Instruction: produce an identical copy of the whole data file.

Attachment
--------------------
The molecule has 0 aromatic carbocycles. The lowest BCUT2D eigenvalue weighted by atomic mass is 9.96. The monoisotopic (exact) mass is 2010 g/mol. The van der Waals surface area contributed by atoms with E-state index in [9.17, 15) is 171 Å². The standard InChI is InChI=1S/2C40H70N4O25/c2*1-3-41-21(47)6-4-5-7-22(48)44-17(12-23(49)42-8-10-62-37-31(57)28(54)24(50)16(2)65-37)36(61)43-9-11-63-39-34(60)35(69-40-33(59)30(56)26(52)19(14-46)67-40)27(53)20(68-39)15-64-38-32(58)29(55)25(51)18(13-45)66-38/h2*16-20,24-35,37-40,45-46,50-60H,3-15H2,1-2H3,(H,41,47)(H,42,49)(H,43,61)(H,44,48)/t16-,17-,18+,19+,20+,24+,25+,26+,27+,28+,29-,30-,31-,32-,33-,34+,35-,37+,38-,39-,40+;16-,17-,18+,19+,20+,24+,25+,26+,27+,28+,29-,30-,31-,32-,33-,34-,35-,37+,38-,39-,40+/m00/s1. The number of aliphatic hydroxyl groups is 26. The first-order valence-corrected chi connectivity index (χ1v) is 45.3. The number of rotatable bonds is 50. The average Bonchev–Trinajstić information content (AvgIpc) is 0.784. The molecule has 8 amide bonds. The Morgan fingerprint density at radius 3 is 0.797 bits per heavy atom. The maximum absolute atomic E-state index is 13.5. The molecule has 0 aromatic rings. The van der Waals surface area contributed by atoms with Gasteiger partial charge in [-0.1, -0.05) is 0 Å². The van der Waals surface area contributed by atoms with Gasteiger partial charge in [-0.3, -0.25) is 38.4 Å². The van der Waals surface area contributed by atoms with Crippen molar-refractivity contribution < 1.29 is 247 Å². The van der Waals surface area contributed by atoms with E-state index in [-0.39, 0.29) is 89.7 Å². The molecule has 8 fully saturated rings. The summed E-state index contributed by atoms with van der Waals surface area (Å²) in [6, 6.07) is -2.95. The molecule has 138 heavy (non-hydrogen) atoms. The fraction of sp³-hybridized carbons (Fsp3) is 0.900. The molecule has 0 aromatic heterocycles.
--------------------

The molecule has 0 aromatic carbocycles. The lowest BCUT2D eigenvalue weighted by atomic mass is 9.96. The monoisotopic (exact) mass is 2010 g/mol. The van der Waals surface area contributed by atoms with E-state index in [9.17, 15) is 171 Å². The standard InChI is InChI=1S/2C40H70N4O25/c2*1-3-41-21(47)6-4-5-7-22(48)44-17(12-23(49)42-8-10-62-37-31(57)28(54)24(50)16(2)65-37)36(61)43-9-11-63-39-34(60)35(69-40-33(59)30(56)26(52)19(14-46)67-40)27(53)20(68-39)15-64-38-32(58)29(55)25(51)18(13-45)66-38/h2*16-20,24-35,37-40,45-46,50-60H,3-15H2,1-2H3,(H,41,47)(H,42,49)(H,43,61)(H,44,48)/t16-,17-,18+,19+,20+,24+,25+,26+,27+,28+,29-,30-,31-,32-,33-,34+,35-,37+,38-,39-,40+;16-,17-,18+,19+,20+,24+,25+,26+,27+,28+,29-,30-,31-,32-,33-,34-,35-,37+,38-,39-,40+/m00/s1. The number of aliphatic hydroxyl groups is 26. The first-order valence-corrected chi connectivity index (χ1v) is 45.3. The number of rotatable bonds is 50. The average Bonchev–Trinajstić information content (AvgIpc) is 0.784. The molecule has 8 amide bonds. The Morgan fingerprint density at radius 3 is 0.797 bits per heavy atom. The maximum absolute atomic E-state index is 13.5. The molecule has 0 aromatic rings. The van der Waals surface area contributed by atoms with Gasteiger partial charge in [-0.1, -0.05) is 0 Å². The van der Waals surface area contributed by atoms with Gasteiger partial charge in [-0.3, -0.25) is 38.4 Å². The van der Waals surface area contributed by atoms with Crippen molar-refractivity contribution < 1.29 is 247 Å². The van der Waals surface area contributed by atoms with E-state index in [-0.39, 0.29) is 89.7 Å². The molecule has 8 fully saturated rings. The summed E-state index contributed by atoms with van der Waals surface area (Å²) in [6, 6.07) is -2.95. The molecule has 138 heavy (non-hydrogen) atoms. The fraction of sp³-hybridized carbons (Fsp3) is 0.900. The molecule has 0 aromatic heterocycles.